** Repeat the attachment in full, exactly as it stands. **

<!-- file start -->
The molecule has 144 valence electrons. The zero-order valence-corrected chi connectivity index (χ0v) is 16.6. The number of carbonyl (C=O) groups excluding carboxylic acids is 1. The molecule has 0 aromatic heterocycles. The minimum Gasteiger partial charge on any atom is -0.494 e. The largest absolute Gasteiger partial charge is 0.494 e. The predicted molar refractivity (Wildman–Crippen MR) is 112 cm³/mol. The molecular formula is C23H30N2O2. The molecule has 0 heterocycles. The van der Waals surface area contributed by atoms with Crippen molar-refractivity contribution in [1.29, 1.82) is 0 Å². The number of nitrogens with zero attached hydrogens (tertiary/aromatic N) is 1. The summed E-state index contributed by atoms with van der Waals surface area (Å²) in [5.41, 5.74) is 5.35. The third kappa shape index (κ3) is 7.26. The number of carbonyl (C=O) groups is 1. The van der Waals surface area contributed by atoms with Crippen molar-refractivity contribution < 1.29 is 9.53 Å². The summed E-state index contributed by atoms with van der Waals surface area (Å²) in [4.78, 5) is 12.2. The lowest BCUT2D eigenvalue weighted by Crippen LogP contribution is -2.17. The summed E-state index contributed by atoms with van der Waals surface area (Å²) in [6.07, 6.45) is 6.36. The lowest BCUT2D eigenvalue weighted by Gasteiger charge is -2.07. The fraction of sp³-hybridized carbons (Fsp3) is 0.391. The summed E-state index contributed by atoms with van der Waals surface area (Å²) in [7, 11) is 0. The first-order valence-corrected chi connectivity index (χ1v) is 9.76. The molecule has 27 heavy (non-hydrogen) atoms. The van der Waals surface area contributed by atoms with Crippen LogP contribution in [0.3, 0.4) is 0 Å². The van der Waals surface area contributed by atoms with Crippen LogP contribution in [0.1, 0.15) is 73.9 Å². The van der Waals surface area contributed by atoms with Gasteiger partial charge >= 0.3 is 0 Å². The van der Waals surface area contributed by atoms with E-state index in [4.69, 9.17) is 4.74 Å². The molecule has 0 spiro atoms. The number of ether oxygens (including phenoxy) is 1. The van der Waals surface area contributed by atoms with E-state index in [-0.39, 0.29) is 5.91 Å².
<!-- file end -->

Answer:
The molecule has 144 valence electrons. The zero-order valence-corrected chi connectivity index (χ0v) is 16.6. The number of carbonyl (C=O) groups excluding carboxylic acids is 1. The molecule has 0 aromatic heterocycles. The minimum Gasteiger partial charge on any atom is -0.494 e. The largest absolute Gasteiger partial charge is 0.494 e. The predicted molar refractivity (Wildman–Crippen MR) is 112 cm³/mol. The molecular formula is C23H30N2O2. The molecule has 0 heterocycles. The van der Waals surface area contributed by atoms with Crippen molar-refractivity contribution in [1.29, 1.82) is 0 Å². The number of nitrogens with zero attached hydrogens (tertiary/aromatic N) is 1. The summed E-state index contributed by atoms with van der Waals surface area (Å²) in [5.41, 5.74) is 5.35. The third kappa shape index (κ3) is 7.26. The number of carbonyl (C=O) groups is 1. The van der Waals surface area contributed by atoms with Crippen molar-refractivity contribution < 1.29 is 9.53 Å². The summed E-state index contributed by atoms with van der Waals surface area (Å²) in [4.78, 5) is 12.2. The lowest BCUT2D eigenvalue weighted by Crippen LogP contribution is -2.17. The summed E-state index contributed by atoms with van der Waals surface area (Å²) in [6.07, 6.45) is 6.36. The lowest BCUT2D eigenvalue weighted by Gasteiger charge is -2.07. The fraction of sp³-hybridized carbons (Fsp3) is 0.391. The summed E-state index contributed by atoms with van der Waals surface area (Å²) in [7, 11) is 0. The first-order valence-corrected chi connectivity index (χ1v) is 9.76. The molecule has 27 heavy (non-hydrogen) atoms. The van der Waals surface area contributed by atoms with Crippen LogP contribution in [0.3, 0.4) is 0 Å². The van der Waals surface area contributed by atoms with Crippen LogP contribution in [0.1, 0.15) is 73.9 Å². The van der Waals surface area contributed by atoms with Gasteiger partial charge >= 0.3 is 0 Å². The van der Waals surface area contributed by atoms with E-state index in [4.69, 9.17) is 4.74 Å². The molecule has 0 spiro atoms. The number of ether oxygens (including phenoxy) is 1. The van der Waals surface area contributed by atoms with E-state index in [-0.39, 0.29) is 5.91 Å².